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About The Plattsmouth journal. (Plattsmouth, Nebraska) 1901-current | View Entire Issue (Dec. 13, 1920)
MONDAY, DECEMBER 13, 1920.
PLATTSMOUTH SEMI-WEEKLY JOURNAL
FOREIGN TRADE FINANCING PRO
JECT TO HAVE CAPITAL OF
the farms in the central west will go
No material aid can be expected
from national or state legislation.
Mr. Barnes told the conference, and
present conditions must be relieved
hv nlhr means.
A committee on plan and scope Young Men from All Lines of In-
was appointed and its recommenda
tions for organization and definite
procedure will be heard tomorrow.
A national committee is expected to
be appointed as a result of the meet-
ing 10 eu i ."c 11918. could be made wholly self-
Incorporation Ul Hie uuautuiB -i )
ization. William C. Redneld's name
A MULTIPLICITY OF
dustry Belong to Local Post of
the American Legion.
Secretary of War Baker once said
that our army, as composed back in
PLAN KEIMGR THE FARMERS
Foreign Trade is Necessary for Com
mercial Progress in the
Chicago. 111.. Dec. 10. Organiza
tion of a corporation to finance for
eign trade to be backed by bankers,
manufacturers and merchants was
indorsed today by prominent speak
ers before a conference under aus
pices of the American Bankers' as
sociation. The proposed corporation would be
formed under the Edge law with
a capital of $100,000,000. available
to American producers as cash pay
ment for their goods on which for
eign buyers would be unable to pay
This foreign trad?, speakers said.
was necessary to the commercial pro
gress of the United States, and some
method of financing foreign trade
must Le worked out to enable Amer
ican manufacturers to take their
place in the world trade.
Herbert Hoover, speaking before
the af2 rnoon session. declared if
the progress were successful today's
conference would have been the most
lnonintc.:? since the armistice.
"You are gathered here for the
fundamental purpose of doing some
thins: practical in the solution of a
financial situation by every day
means." Mr. Hoover said. "You have
a great problem, for our farmers to
day are suffering great losses and
our workmen great unemployment
This is due to a considerable degree
to tne stagnation in orders for our
Home Market Affected.
"From this stagnation the consum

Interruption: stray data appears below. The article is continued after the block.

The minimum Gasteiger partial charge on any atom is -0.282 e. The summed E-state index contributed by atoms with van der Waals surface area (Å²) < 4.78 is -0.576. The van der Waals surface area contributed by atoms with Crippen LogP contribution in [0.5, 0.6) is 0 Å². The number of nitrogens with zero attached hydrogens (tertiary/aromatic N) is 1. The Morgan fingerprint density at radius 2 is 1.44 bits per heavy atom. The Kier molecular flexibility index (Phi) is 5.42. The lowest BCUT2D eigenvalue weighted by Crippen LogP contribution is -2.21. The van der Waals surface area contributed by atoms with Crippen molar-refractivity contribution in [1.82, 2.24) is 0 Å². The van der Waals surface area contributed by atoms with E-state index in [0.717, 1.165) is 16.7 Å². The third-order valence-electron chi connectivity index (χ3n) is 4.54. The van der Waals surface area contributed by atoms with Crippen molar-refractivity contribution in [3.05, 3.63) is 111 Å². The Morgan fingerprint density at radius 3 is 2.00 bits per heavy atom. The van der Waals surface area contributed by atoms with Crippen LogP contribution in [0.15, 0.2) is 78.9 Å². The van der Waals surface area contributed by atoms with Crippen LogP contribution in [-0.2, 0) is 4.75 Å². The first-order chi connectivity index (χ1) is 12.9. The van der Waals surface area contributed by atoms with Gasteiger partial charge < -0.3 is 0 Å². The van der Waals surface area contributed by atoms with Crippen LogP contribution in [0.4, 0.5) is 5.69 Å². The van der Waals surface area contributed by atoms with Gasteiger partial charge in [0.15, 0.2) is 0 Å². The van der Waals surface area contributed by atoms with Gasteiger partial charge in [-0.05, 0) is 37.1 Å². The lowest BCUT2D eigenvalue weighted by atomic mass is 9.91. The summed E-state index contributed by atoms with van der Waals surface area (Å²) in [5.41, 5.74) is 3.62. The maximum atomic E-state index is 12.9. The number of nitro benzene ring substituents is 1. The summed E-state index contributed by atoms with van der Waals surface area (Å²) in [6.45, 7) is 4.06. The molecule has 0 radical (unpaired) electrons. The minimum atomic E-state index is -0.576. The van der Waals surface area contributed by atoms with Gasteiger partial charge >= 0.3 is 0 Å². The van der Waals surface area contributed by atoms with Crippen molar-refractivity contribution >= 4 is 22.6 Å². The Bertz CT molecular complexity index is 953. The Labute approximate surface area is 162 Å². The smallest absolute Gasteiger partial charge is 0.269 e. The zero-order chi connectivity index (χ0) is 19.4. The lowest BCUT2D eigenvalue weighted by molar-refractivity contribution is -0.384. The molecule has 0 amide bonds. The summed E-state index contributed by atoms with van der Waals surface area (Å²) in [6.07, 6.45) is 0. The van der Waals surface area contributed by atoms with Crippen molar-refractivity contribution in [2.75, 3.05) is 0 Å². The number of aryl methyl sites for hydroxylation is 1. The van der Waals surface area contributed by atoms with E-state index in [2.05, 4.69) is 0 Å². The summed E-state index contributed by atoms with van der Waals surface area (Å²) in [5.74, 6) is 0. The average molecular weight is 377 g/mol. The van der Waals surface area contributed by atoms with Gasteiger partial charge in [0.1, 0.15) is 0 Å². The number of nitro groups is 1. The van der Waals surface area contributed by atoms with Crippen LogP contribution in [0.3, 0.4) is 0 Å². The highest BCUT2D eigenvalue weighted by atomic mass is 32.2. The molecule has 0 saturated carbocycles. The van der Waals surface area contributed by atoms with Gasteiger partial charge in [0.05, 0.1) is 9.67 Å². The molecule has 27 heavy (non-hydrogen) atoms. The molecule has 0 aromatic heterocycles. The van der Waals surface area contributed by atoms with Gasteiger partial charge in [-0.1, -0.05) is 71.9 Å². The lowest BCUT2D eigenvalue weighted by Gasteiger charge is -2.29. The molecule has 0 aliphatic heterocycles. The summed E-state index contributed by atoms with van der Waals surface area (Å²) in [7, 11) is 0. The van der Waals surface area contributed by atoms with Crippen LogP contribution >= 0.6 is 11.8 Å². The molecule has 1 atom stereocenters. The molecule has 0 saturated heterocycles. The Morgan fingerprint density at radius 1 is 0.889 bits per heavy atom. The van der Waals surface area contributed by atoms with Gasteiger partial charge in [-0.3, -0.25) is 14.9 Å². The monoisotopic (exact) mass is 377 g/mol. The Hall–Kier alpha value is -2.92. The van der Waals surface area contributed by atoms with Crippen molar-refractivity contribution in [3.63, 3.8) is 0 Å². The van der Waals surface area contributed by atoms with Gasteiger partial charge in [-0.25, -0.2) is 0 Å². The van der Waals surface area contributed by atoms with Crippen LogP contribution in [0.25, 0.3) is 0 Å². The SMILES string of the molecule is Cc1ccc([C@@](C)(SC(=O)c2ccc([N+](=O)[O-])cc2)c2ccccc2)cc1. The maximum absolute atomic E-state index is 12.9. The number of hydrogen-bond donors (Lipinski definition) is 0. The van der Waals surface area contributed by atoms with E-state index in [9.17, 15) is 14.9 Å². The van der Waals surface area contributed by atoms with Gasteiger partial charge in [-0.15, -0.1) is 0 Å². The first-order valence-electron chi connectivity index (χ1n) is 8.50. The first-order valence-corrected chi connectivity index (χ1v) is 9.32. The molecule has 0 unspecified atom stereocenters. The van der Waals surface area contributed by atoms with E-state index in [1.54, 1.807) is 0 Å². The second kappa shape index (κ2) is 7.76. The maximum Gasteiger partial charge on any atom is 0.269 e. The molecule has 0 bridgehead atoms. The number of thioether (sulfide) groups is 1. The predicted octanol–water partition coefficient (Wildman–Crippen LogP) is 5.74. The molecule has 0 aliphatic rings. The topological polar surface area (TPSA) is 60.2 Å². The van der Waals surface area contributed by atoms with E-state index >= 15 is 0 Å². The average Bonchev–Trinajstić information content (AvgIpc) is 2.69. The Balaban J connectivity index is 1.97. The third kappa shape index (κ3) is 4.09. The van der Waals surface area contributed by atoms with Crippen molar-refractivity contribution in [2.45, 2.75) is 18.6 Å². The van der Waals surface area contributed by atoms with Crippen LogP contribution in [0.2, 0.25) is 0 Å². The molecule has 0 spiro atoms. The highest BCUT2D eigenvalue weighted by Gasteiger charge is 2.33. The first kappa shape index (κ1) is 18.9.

ing power of our own home market
is reduced and effects are accumu
lating upon us.
"We must face the issue that these
economic ills arise in from the vi
rion:; economic circles that can be
broken in one way only, and that by
the establishment of credits abroad,
not the dangerous short time credits
. in which we have already become
over-extended, but the long time in
vestment in reproductive .enter
William C. Redfield, former secre
tary of commerce, urged a world
wide trade development, saying that
America was yet in the infancy of
her export trade. lie asserted that
"tremendous pull of English capital
is operating abroad in favor of Eng
The farmers viewpoint was ex
plained by J. R. Howard, president
of the American Farm Bureau fed
eration, who said that if the pro
posed corporation would provide a
market for farmers products, it
would have their backing. Julius II.
Barnes, former head of the United
States Grain corporation, and Eu
gene Meyer, jr.. who headed the War
Finance corporation, presented their
views trained from experience in gov
rnment work during the war.
Depends on Fanners.
Mr. Howard maintained that for,
the past four or five years the farm
er had not prospered as ha3 busi
ness. "The prosperity of this coun
try, which is not now so very prom
ising:, will not again be in full swing
until buying power of the faVmer is
restored." he said.
"Practically one-half of the farm-,
ers of this country are tenants, men
of little capital. If these farmers
are forced to liquidate, one-fourth of
was prominently mentioned by con
ferees as probable president oi tne
IS IN A VERY SER
Leonard Born, One of Well Known
and Prominent Residents of
County Nears the End.
Leonard Born, one of the old resi
dents of this portion of Cass county.
who has been very poorly for the
past week is gradually growing
weaker and hopes of his recovery
have been practically abandoned by
the family and friends. Mr. uorn
has been since yesterday in a semi-
unconscious condition and his case is
of such a nature as to give but lit
tle hope of his long standing the se
vere ordeal to which he has during
the past few months been subjected.
IIi3 advanced age has tended to les
sen his chances in the battle with
News of Mr. Born's serious condi
tion will be learned of with the great
est of regret by the many old friends
over the county where he has spent
the greater part of his lifetime.
WILL HOLD CONTEST
FOR LITTLE GIRLS
Fanger Announces He Will Pre
sent Two Fine Dolls to the
Most Popular Children
Two of the popular little ladies
cf this community from one to thir
teen years of age are to have the op
portunity of securing two of the
finest dolls that can be purchased on
the market today, announces M.
Fanger, owner of the former White
store in this city, and who is now
offering one of the latest and most
up-to-date stocks of goods that can
be seen anywhere.
Mr. Fanger has the two dolls on
exhibition in his store window,
where tiey have attracted a great
deal of attention.' The rules for the
contest are that on every cent's
worth of goods sold in the store a
vote will be given that can be cast
for any little girl who is entered in
the contest by her parents or friends.
The contest is open to everyone and
Mr. Fanger states that the richest
or the poorest child has the same
chance of winning the doll, depend
ing wholly on the amount of inter
est that the friends of the little
folks take in the contest.
The names can be entered at the